The actions before Bastogne are decribed in this book as the greatest reverse for American arms since Bataan! Apparently the only reason Panzer Lehr couldnt make the last 3 miles because the roads were too muddy. A nasty Belgian suggested they take the worst road. Why didn't they use all 3 roads then? Why not do something called reconnaisance? Actually, I do know why, and the conditions were poor, but this explanation is so lame it ruins the credibilty of that whole section. Kurowski could have looked up the real issues too. I'm afraid they included being out-fought. I cannot see why such an excellent formation has to be portrayed as if it deserved to win every time. Panzer Lehr was outstanding, just not perfect.

The translator was careful, particulary when signalling 'reverse translation' (ie English > German > English again). However, just looking up the Chester Wilmott or Field-Marshall Montgomery quotes would have been more sensible in my opinion. This is particularly in the light of numerous rather clunky phrases which come as a result of over-literal translation. The time could have been better spent on these.

What else is in there - some poor,most grainy, but interesting and even rare photos an Order of Battle for the division, selective list of Knights Cross recipients, list of engagements, some good sketch maps from the time. I don't reget the purchase, but still dont trust the material!


Elite Panzer Strike Force

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Elite Panzer Strike Force Germany's Panzer Lehr Division in World War II by Franz Kurowski and Publisher Stackpole Books (NBN). Save up to 80% by choosing the eTextbook option for ISBN: 9780811744898, 0811744892. The print version of this textbook is ISBN: 9780811701587, 0811701581.

Elite Panzer Strike Force Germany's Panzer Lehr Division in World War II by Franz Kurowski and Publisher Stackpole Books (NBN). Save up to 80% by choosing the eTextbook option for ISBN: 9780811744898, 0811744892. The print version of this textbook is ISBN: 9780811701587, 0811701581.


The Panzer Lehr Division, a German armoured division during World War II, was one of the most Elite units in the entire German Wehrmacht Heer. It was formed in 1943 from various units of elite training and demonstration troops stationed in Germany, to provide additional armoured strength for resisting the anticipated Allied invasion of western Europe.

Its great weakness was that it concentrated the cream of Germany's tank commanders and instructors in a single unit. Due to its elite status it was lavishly equipped in comparison to the ordinary Panzer divisions, though on several occasions it fought almost to destruction, in particular during Operation Cobra.

For the first time in English, this book follows the division from Normandy and the Battle of the Bulge to the end of the war, showing how Germans fought Americans at St. Loand Bastogne.

Written in Kurowski's trademark`you-are-there' style, this includes numerous firsthand accounts based on interviews with veterans.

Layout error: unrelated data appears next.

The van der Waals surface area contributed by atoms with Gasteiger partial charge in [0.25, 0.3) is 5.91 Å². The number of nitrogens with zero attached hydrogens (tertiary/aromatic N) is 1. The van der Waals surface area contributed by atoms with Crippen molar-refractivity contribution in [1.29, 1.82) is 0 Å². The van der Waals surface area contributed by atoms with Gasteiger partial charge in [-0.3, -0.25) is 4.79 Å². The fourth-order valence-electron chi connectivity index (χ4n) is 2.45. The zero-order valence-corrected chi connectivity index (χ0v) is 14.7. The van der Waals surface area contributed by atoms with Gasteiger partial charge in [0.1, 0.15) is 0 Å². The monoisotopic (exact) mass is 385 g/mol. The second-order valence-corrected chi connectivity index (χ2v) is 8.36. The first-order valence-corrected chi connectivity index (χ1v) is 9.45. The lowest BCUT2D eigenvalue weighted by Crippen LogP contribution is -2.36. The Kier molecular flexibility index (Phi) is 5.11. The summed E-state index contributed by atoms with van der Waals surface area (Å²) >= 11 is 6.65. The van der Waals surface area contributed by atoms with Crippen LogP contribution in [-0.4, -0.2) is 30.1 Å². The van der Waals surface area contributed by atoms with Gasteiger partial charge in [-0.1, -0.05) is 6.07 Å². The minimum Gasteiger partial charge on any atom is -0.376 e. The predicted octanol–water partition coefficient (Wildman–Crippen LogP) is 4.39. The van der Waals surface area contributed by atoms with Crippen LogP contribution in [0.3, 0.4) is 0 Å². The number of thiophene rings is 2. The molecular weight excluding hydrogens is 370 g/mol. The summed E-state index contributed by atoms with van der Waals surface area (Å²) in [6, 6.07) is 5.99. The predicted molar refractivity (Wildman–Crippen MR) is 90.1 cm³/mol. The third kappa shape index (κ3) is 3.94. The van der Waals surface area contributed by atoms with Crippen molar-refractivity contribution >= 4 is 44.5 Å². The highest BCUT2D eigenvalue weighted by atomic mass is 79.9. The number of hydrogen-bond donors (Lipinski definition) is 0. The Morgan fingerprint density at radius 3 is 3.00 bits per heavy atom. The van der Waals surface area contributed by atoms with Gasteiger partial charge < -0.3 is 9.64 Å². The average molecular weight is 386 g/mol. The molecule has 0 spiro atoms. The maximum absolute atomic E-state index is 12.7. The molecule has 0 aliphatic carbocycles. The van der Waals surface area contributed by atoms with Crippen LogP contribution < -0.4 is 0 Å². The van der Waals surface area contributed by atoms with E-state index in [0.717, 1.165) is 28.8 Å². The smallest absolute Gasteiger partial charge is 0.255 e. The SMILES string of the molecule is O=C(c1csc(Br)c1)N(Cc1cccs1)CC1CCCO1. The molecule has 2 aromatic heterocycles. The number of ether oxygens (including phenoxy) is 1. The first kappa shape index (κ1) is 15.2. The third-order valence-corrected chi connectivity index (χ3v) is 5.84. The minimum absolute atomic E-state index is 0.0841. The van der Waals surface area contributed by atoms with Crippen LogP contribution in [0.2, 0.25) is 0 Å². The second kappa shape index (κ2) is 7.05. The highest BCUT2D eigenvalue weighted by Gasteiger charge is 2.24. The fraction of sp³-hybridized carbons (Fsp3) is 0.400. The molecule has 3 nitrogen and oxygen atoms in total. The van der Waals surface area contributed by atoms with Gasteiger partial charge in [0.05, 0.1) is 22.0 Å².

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Elite Panzer Strike Force: Germany's Lehr Division in World War II, Franz Kurowski - History

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The Panzer Lehr Division, a German armoured division during World War II, was one of the most Elite units in the entire German Wehrmacht Heer. It was formed in 1943 from various units of elite training and demonstration troops stationed in Germany, to provide additional armoured strength for resisting the anticipated Allied invasion of western Europe. Its great weakness was that it concentrated the cream of Germany's tank commanders and instructors in a single unit. Due to its elite status it was lavishly equipped in comparison to the ordinary Panzer divisions, though on several occasions it fought almost to destruction, in particular during Operation Cobra.

For the first time in English, this book follows the division from Normandy and the Battle of the Bulge to the end of the war, showing how Germans fought Americans at St. Lô and Bastogne. Written in Kurowski's trademark you-are-there style, this includes numerous firsthand accounts based on interviews with veterans.

This is a good example of the sort of unit history that is quite familiar on the British side, where it normally covers a single regiment. The scope here is enlarged to cover an entire division, but the feel is the same, with a mix of a good narrative account of the fighting and detailed personal memories of individual incidents. One gets a good impression of how devastating Allied artillery bombardments could be, but also of how robust the German army was on the defensive.

History of War

The author provides a detailed account of all battles and engagements fought together with a number of useful appendices..
This book is illustrated with 60 photographs and can be recommended to all those interested in tank warfare, the German Army and the Second World War in general.

The Armourer

Using a mixture of vivid narrative and veterans accounts, Franz Kurowski brilliantly describes the actions of this true elite

Pegasus Archive

This book follows the elite Panzer Lehr Division into the welter of battles from Normandy to the bitter end in the Ruhr pocket, focusing on the men who commanded the tanks, fired the rockets, and endured relentless aerial attacks.

Military History Monthly

( 130th ) Panzer Lehr Division COMPOSITION : 130th Panzer Lehr Regiment ,
901st Panzer Lehr Grenadier Regiment . HOME STATION : Wehrkreis III The
Panzer Lehr was formed from the Demonstration ( Lehr ) units of Panzer Training
.

  • Author: Samuel W. Mitcham
  • Publisher: Stackpole Books
  • ISBN: 081173353X
  • Category: History
  • Page: 312
  • View: 503